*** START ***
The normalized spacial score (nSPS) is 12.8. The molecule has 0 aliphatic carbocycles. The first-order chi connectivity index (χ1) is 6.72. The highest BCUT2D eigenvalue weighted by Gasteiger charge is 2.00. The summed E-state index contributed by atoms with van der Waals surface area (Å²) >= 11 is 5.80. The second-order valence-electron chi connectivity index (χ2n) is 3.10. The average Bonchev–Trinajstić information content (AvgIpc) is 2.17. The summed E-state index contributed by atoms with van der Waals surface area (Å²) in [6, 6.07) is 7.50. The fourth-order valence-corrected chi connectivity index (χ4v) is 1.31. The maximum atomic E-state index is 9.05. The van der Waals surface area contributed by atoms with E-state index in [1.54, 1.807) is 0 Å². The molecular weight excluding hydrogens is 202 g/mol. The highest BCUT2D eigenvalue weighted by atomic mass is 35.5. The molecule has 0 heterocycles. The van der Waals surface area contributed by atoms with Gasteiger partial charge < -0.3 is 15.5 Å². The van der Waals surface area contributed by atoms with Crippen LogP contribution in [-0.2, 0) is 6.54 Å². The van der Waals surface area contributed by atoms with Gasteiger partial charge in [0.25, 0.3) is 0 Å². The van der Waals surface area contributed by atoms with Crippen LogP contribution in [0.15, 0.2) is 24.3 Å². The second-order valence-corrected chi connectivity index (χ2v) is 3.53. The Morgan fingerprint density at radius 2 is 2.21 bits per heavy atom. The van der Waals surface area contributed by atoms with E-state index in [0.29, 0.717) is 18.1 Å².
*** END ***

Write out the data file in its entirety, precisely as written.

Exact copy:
The normalized spacial score (nSPS) is 12.8. The molecule has 0 aliphatic carbocycles. The first-order chi connectivity index (χ1) is 6.72. The highest BCUT2D eigenvalue weighted by Gasteiger charge is 2.00. The summed E-state index contributed by atoms with van der Waals surface area (Å²) >= 11 is 5.80. The second-order valence-electron chi connectivity index (χ2n) is 3.10. The average Bonchev–Trinajstić information content (AvgIpc) is 2.17. The summed E-state index contributed by atoms with van der Waals surface area (Å²) in [6, 6.07) is 7.50. The fourth-order valence-corrected chi connectivity index (χ4v) is 1.31. The maximum atomic E-state index is 9.05. The van der Waals surface area contributed by atoms with E-state index in [1.54, 1.807) is 0 Å². The molecular weight excluding hydrogens is 202 g/mol. The highest BCUT2D eigenvalue weighted by atomic mass is 35.5. The molecule has 0 heterocycles. The van der Waals surface area contributed by atoms with Gasteiger partial charge < -0.3 is 15.5 Å². The van der Waals surface area contributed by atoms with Crippen LogP contribution in [-0.2, 0) is 6.54 Å². The van der Waals surface area contributed by atoms with Gasteiger partial charge in [0.25, 0.3) is 0 Å². The van der Waals surface area contributed by atoms with Crippen LogP contribution in [0.15, 0.2) is 24.3 Å². The second-order valence-corrected chi connectivity index (χ2v) is 3.53. The Morgan fingerprint density at radius 2 is 2.21 bits per heavy atom. The van der Waals surface area contributed by atoms with E-state index in [0.29, 0.717) is 18.1 Å².